|Sophia Muñoz and James Edgar Knight|
Tenor James Edgar Knight strode onstage clearly eager to delight the audience and delight he did. No shining armor on this knight but rather a suave velvet jacket and bowtie; sporting a David Niven moustache, he looked rather debonair. He and his glamorous collaborative pianist Sophia Muñoz made an elegant pair.
His love of singing was infectious. He made the effort to translate all the texts--French, German, Italian, and Russian--into English. This clearly showed in the singing which was full of commitment and connection. Further, he demonstrated comfort with different types of material from lied to Broadway; we definitely heard the Steven Blier influence.
He began the program with our three favorite Duparc songs. He sang "L'invitation au voyage" with a powerful round sound, painting a picture that was more than usually visible to the mind's eye. We loved the way he swelled into a full crescendo. "Le manoir de Rosemonde" was filled with excitement and urgency. In "Phidylé" he brought it down several notches and emphasized the delicacy of the text. One could not tear away one's eyes or ears.
The same connection with the material was evident in the five songs of Richard Wagner's Wesendonck Lieder. But, sadly, the connection with the audience was impaired by the use of a music stand. Violinist Basma Edrees and cellist Talya Buckbinder joined Ms. Muñoz for the gorgeous accompaniment. Our personal favorite is always "Im Treibhaus" with its pattern of four ascending notes reminding us of Tristan und Isolde.
Mr. Knight won our heart with "On the Street Where You Live" from Frederick Loewe's My Fair Lady. He sang it with romantic fervor and involvement.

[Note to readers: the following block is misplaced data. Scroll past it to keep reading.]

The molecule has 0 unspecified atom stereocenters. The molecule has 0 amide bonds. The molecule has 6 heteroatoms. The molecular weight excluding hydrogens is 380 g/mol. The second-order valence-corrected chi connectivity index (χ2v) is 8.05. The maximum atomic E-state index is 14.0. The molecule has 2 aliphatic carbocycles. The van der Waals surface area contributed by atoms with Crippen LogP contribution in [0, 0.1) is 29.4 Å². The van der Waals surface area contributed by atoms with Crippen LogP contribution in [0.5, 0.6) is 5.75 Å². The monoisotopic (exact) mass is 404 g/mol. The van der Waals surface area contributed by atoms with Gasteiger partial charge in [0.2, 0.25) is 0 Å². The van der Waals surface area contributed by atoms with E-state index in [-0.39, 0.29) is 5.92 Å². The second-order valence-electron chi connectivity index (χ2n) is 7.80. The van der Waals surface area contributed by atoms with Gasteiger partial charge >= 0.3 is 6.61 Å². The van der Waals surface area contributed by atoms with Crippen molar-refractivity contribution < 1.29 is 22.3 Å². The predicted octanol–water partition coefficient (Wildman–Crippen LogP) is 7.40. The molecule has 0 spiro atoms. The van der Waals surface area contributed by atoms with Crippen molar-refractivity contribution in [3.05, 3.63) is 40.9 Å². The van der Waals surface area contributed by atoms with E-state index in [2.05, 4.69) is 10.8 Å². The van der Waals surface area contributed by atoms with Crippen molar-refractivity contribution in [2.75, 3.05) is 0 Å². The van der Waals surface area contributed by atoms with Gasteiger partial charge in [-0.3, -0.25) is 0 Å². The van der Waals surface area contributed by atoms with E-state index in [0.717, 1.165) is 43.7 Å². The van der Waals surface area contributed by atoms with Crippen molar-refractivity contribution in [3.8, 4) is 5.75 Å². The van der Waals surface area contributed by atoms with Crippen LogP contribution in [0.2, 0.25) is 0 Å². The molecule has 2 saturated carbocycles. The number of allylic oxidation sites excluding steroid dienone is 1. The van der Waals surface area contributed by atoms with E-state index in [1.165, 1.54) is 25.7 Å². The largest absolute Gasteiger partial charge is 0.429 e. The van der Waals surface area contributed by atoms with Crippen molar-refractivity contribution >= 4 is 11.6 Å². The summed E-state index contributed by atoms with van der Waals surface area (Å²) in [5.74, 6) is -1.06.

We also greatly enjoyed the trio of Tosti songs. Although not the possessor of an Italianate timbre, Mr. Knight could never be accused of lacking Italian passion. "L'ultima canzone", Ideale", and "Non t'amo più" were equally stirring-- but the first offering has that melismatic vocalise at the end that drove us wild.
The program closed with three Rachmaninoff songs which Mr. Knight sang "on the book" which again interfered with total audience connection. In "Do not sing, my beauty" he floated his high notes ethereally and the piano accompaniment was more than usually stirring. The seasonally appropriate "Spring Waters" was luscious.
It was the encore that engaged us the most. We are convinced that Mr. Knight was channeling Richard Tauber for whom "Dein ist mein ganzes Herz" was written by Franz Lehár; it was for the 1929 operetta Das Land des Lächelns. Fritz Löhner-Beda wrote the romantic lyrics that scan and rhyme and go perfectly with the music. It was just the right end to the recital which was given to fulfill the requirements for a Master of Music Degree from Juilliard.
This reminds us to mention that Manhattan School of Music is presenting that very operetta this weekend, conducted by the wonderful Jorge Parodi. We will be there of course and happy to hear the song once more.
(c) meche kroop